I don’t really know how one begins to write a blog post after being silent for so long. After blogging for more than ten years here at MississippiMom.com, I barely managed three blog posts in the past year.
And it’s not because 2020.
(Though let’s be fair: 2020 certainly didn’t help.)
I’ve written a bit to my friends over email about the things that have been going on in our lives since the end of 2019, but to be honest, I haven’t been able to bring myself to blog about all of it.
There are numerous reasons for that, but I think I can boil them down to just a few for you:
- First, I like to be honest in my writing so I haven’t written because the truth has been hard.
- I’ve been afraid that writing about our lives will lead you to the wrong conclusions. Some days, you might come away thinking I’m some sort of saint, and on others, you will know how very much I’m not. The truth, as usual, lies somewhere between the two extremes, leaving me squarely in the place of a person in need of grace.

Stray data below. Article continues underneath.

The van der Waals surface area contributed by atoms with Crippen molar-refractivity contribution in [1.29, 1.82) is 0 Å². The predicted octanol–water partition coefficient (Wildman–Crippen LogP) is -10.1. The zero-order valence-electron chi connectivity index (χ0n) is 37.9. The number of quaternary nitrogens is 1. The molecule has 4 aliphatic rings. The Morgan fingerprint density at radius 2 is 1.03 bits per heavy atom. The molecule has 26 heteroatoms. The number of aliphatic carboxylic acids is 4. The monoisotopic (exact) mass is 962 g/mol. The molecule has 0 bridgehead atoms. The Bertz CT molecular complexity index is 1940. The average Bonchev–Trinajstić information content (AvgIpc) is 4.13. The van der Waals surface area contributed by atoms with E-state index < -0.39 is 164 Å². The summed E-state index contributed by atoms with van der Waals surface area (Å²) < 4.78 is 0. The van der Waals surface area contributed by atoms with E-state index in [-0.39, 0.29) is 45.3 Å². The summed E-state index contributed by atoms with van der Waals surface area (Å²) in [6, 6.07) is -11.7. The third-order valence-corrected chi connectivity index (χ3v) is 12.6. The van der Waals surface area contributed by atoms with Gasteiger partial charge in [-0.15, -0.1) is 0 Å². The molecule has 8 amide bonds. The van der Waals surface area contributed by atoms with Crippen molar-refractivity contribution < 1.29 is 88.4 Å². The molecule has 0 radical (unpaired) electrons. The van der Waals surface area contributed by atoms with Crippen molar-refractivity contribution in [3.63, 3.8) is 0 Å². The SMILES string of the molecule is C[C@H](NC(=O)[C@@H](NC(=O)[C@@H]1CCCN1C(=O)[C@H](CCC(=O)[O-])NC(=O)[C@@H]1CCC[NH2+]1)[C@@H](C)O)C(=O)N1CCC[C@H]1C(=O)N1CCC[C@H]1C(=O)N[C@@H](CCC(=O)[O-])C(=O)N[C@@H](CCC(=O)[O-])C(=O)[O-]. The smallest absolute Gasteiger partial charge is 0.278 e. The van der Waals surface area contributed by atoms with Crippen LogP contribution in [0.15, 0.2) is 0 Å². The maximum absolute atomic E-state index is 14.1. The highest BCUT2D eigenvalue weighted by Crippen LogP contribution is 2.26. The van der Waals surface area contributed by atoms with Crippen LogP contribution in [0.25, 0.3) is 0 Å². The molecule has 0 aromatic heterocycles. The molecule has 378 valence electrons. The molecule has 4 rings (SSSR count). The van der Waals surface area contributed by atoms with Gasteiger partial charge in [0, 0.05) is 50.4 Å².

- More importantly, I have hesitated to write about the struggles we have been facing because our stories are irrevocably tied to others’ stories, and my feelings and opinions on any given day might reflect poorly and inaccurately upon those people.
- And, finally, I’m exhausted, and as I told a friend one day after she had invited me to join a group in some activity or other: “I simply cannot add one more thing to my life right now.”
If you’ve made it through the myriad of excuses I’ve made for not writing, you’re probably wondering what on earth has happened. I wonder that every single day.
It’s simple really. My in-laws moved in with us.
More than a year ago.
My father-in-law had a stroke in December 2019, and after my mother-in-law recovered from an illness that had them both in the hospital (actually, in different hospitals) that month, she joined us in our home to be followed by him a couple of months later after he did rehab.